- Americans with commercial health insurance are more satisfied today with their health plans, but payers still lag in meeting financial and personal health expectations of their plan members, a new J.D. Power study finds.
- Chief among concerns insurers need to address are higher copays for doctor appointments and care coordination among different providers and settings.
- Nearly 29,000 members from 146 health plans in 22 regions nationwide weighed in on their satisfaction on six key areas: billing and payment; cost; coverage and benefits; customer service; information and communication; and provider choice. The regions rated highest for overall member satisfaction are Maryland, California, East South Central, Michigan, Illinois/Indiana and Virginia.
Consumers want more information about healthcare costs and alternative options for receiving care. Providers and payers are already moving in that direction with expanded access to and coverage of telehealth. Efforts like Aetna's app for Apple Watch — which reminds users to fill prescriptions, get wellness checkups and immunizations and informs them of lower-cost options for lab tests and imaging — could increase satisfaction, giving people more control over their health and helping to reduce out-of-pocket spend.
The J.D. Power study shows overall health plan member satisfaction up seven points from the prior three years, to 713 on a 1,000-point scale. Fueling the increase is greater satisfaction with coverage and benefits offered.
By contrast, high copays and clunky mobile apps pulled member satisfaction down. "Overall satisfaction scores are 254 points higher when members perceive their plan actively keeps out-of-pocket costs low, helped coordinate care and that there was enough coverage, yet 54% or fewer of health plan members say their plan delivers on each of these criteria," according to the study.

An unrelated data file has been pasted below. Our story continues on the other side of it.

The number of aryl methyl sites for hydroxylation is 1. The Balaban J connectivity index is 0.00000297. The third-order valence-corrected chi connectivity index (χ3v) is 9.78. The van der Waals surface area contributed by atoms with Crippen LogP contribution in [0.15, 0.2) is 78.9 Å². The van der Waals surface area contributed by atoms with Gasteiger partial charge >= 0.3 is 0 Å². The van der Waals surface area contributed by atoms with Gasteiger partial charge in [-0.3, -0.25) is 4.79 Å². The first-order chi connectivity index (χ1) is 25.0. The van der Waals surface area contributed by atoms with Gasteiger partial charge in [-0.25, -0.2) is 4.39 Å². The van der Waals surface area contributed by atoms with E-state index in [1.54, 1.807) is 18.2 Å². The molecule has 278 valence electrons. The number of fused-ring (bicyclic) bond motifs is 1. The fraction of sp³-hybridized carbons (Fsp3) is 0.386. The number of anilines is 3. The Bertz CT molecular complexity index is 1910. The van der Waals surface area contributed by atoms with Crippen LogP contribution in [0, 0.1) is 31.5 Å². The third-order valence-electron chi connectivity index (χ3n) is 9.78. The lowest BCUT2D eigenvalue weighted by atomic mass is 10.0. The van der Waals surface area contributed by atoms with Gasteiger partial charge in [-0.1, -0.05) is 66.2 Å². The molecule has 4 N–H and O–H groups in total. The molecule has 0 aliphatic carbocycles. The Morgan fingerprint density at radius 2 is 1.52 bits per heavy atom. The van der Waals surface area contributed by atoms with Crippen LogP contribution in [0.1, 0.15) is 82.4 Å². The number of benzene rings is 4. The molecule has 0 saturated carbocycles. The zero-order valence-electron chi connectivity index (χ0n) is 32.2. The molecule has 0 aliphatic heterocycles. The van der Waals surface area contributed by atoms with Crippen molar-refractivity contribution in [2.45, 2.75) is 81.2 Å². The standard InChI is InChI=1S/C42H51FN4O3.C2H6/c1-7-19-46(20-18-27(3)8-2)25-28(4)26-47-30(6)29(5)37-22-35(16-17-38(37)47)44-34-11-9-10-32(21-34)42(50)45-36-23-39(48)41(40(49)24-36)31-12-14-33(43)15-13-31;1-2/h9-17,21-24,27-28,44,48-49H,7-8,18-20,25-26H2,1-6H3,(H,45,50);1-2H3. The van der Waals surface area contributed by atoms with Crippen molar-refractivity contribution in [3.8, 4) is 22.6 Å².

The report also shows people want lower-cost options such as telehealth, urgent care and retail clinics. Nearly half (48%) of respondents said they are very or somewhat likely to consider telehealth, and that share increased to 51% among Gen Y members. Among all members, about a third have used urgent care centers.
In addition to measuring six key factors of consumer satisfaction, the study looked at member experience and engagement. No. 1 in overall satisfaction is Maryland, with a 734 score. California, East South Central and Michigan each received 725, while Illinois/Indiana got 723 and Virginia, 722.
Blue Cross Blue Shield organizations earned the highest marks in six of the regions: Heartland, Massachusetts, Northeast, Pennsylvania, Southwest and Texas.
Kaiser Foundation Health Plan came out on top in five regions: California, Colorado, Maryland, Northwest and South Atlantic.
Other winning performers are:
- Aetna — Delaware/West Virginia/Washington, D.C., Ohio and Virginia
- Cigna — East South Central and New Jersey
- AvMed — Florida
- Health Alliance Medical Plans — Illinois/Indiana
- Health Alliance Plan of Michigan — Michigan
- SelectHealth — Mountain
- Capital District Physicians Health Plan — New York
"Health plans are doing a good job managing the operational aspects of their businesses, but they are having a harder time addressing the expectations members have based on their experiences in other industries where their service needs are more effectively addressed with better technology," James Beem, managing director of global healthcare intelligence at J.D. Power, said in a statement. "Across the board, health plan members are satisfied with the coverage and benefits they have, but once they start looking to their health plans for guidance in areas like navigating issues related to cost or when to use primary care versus urgent care, many plans miss the mark on customer expectations."
The findings come as states are taking a closer look at payer competition. In April, a federal judge dismissed UPMC's lawsuit against Pennsylvania Attorney General Josh Shapiro, who has pushed to get the integrated health system and insurer to contract with rival Highmark. In reaching the decision, Pennsylvania District Court Judge John E. Jones said UPMC had failed to establish a threat of harm. Also last month, a federal judge in Alabama blocked UPMC's attempt to join a lawsuit challenging the way Blue Cross Blue Shield plans operate.
And last week, the Department of Justice backed health insurer Oscar in its antitrust litigation against Florida Blue Cross Blue Shield and its use of an exclusive broker policy. Oscar has argued the policy hinders competition and hurts people shopping for insurance in Florida's Affordable Care Act market.